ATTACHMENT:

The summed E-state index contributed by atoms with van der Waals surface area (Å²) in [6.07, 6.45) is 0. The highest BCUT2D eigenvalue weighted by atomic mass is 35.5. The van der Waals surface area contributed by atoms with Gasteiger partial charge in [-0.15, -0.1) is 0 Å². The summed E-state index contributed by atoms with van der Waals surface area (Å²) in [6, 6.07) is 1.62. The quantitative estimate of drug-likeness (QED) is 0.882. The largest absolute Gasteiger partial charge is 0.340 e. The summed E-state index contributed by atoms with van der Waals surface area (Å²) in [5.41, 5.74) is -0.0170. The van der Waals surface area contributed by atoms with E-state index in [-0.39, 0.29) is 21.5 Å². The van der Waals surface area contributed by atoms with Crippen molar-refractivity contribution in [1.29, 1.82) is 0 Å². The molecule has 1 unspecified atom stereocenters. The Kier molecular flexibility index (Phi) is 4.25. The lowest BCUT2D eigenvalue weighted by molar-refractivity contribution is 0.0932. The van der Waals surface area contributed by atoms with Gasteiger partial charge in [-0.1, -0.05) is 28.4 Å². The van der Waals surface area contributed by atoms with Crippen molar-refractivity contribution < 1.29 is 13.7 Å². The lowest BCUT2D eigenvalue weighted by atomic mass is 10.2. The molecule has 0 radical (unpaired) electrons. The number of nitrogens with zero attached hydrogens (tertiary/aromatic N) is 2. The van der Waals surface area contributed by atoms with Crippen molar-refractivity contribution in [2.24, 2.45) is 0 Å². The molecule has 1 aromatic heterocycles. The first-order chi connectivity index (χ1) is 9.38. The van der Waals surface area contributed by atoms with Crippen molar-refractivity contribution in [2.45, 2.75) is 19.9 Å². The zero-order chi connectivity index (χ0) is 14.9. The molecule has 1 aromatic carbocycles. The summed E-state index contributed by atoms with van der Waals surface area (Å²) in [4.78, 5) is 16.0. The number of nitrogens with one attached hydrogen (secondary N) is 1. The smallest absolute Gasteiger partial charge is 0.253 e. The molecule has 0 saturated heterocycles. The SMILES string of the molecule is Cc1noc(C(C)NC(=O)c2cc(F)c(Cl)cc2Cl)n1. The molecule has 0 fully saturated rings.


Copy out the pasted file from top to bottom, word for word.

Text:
The summed E-state index contributed by atoms with van der Waals surface area (Å²) in [6.07, 6.45) is 0. The highest BCUT2D eigenvalue weighted by atomic mass is 35.5. The van der Waals surface area contributed by atoms with Gasteiger partial charge in [-0.15, -0.1) is 0 Å². The summed E-state index contributed by atoms with van der Waals surface area (Å²) in [6, 6.07) is 1.62. The quantitative estimate of drug-likeness (QED) is 0.882. The largest absolute Gasteiger partial charge is 0.340 e. The summed E-state index contributed by atoms with van der Waals surface area (Å²) in [5.41, 5.74) is -0.0170. The van der Waals surface area contributed by atoms with E-state index in [-0.39, 0.29) is 21.5 Å². The van der Waals surface area contributed by atoms with Crippen molar-refractivity contribution in [1.29, 1.82) is 0 Å². The molecule has 1 unspecified atom stereocenters. The Kier molecular flexibility index (Phi) is 4.25. The lowest BCUT2D eigenvalue weighted by molar-refractivity contribution is 0.0932. The van der Waals surface area contributed by atoms with Gasteiger partial charge in [-0.1, -0.05) is 28.4 Å². The van der Waals surface area contributed by atoms with Crippen molar-refractivity contribution < 1.29 is 13.7 Å². The lowest BCUT2D eigenvalue weighted by atomic mass is 10.2. The molecule has 0 radical (unpaired) electrons. The number of nitrogens with zero attached hydrogens (tertiary/aromatic N) is 2. The van der Waals surface area contributed by atoms with Crippen molar-refractivity contribution in [2.24, 2.45) is 0 Å². The molecule has 1 aromatic heterocycles. The first-order chi connectivity index (χ1) is 9.38. The van der Waals surface area contributed by atoms with Crippen molar-refractivity contribution in [2.45, 2.75) is 19.9 Å². The zero-order chi connectivity index (χ0) is 14.9. The molecule has 1 aromatic carbocycles. The summed E-state index contributed by atoms with van der Waals surface area (Å²) in [4.78, 5) is 16.0. The number of nitrogens with one attached hydrogen (secondary N) is 1. The smallest absolute Gasteiger partial charge is 0.253 e. The molecule has 0 saturated heterocycles. The SMILES string of the molecule is Cc1noc(C(C)NC(=O)c2cc(F)c(Cl)cc2Cl)n1. The molecule has 0 fully saturated rings.